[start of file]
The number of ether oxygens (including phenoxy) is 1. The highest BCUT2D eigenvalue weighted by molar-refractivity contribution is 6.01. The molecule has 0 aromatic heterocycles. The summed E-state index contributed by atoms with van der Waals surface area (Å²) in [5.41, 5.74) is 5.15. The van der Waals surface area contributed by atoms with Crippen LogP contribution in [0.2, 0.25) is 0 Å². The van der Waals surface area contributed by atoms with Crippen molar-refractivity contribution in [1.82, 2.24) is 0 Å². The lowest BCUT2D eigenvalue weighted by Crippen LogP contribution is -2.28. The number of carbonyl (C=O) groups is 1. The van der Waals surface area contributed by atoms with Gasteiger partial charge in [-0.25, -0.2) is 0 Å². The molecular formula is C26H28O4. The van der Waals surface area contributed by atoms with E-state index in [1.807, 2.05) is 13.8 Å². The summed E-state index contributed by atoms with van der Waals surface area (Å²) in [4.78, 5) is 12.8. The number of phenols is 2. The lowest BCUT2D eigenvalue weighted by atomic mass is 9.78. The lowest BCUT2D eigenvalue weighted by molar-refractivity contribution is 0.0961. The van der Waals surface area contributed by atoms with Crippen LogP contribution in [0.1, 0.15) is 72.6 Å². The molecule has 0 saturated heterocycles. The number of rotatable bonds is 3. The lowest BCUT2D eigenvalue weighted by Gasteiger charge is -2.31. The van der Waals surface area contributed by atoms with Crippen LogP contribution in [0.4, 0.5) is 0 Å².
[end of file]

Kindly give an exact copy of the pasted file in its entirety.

The number of ether oxygens (including phenoxy) is 1. The highest BCUT2D eigenvalue weighted by molar-refractivity contribution is 6.01. The molecule has 0 aromatic heterocycles. The summed E-state index contributed by atoms with van der Waals surface area (Å²) in [5.41, 5.74) is 5.15. The van der Waals surface area contributed by atoms with Crippen LogP contribution in [0.2, 0.25) is 0 Å². The van der Waals surface area contributed by atoms with Crippen molar-refractivity contribution in [1.82, 2.24) is 0 Å². The lowest BCUT2D eigenvalue weighted by Crippen LogP contribution is -2.28. The number of carbonyl (C=O) groups is 1. The van der Waals surface area contributed by atoms with Gasteiger partial charge in [-0.25, -0.2) is 0 Å². The molecular formula is C26H28O4. The van der Waals surface area contributed by atoms with E-state index in [1.807, 2.05) is 13.8 Å². The summed E-state index contributed by atoms with van der Waals surface area (Å²) in [4.78, 5) is 12.8. The number of phenols is 2. The lowest BCUT2D eigenvalue weighted by atomic mass is 9.78. The lowest BCUT2D eigenvalue weighted by molar-refractivity contribution is 0.0961. The van der Waals surface area contributed by atoms with Crippen LogP contribution in [0.1, 0.15) is 72.6 Å². The molecule has 0 saturated heterocycles. The number of rotatable bonds is 3. The lowest BCUT2D eigenvalue weighted by Gasteiger charge is -2.31. The van der Waals surface area contributed by atoms with Crippen LogP contribution in [0.4, 0.5) is 0 Å².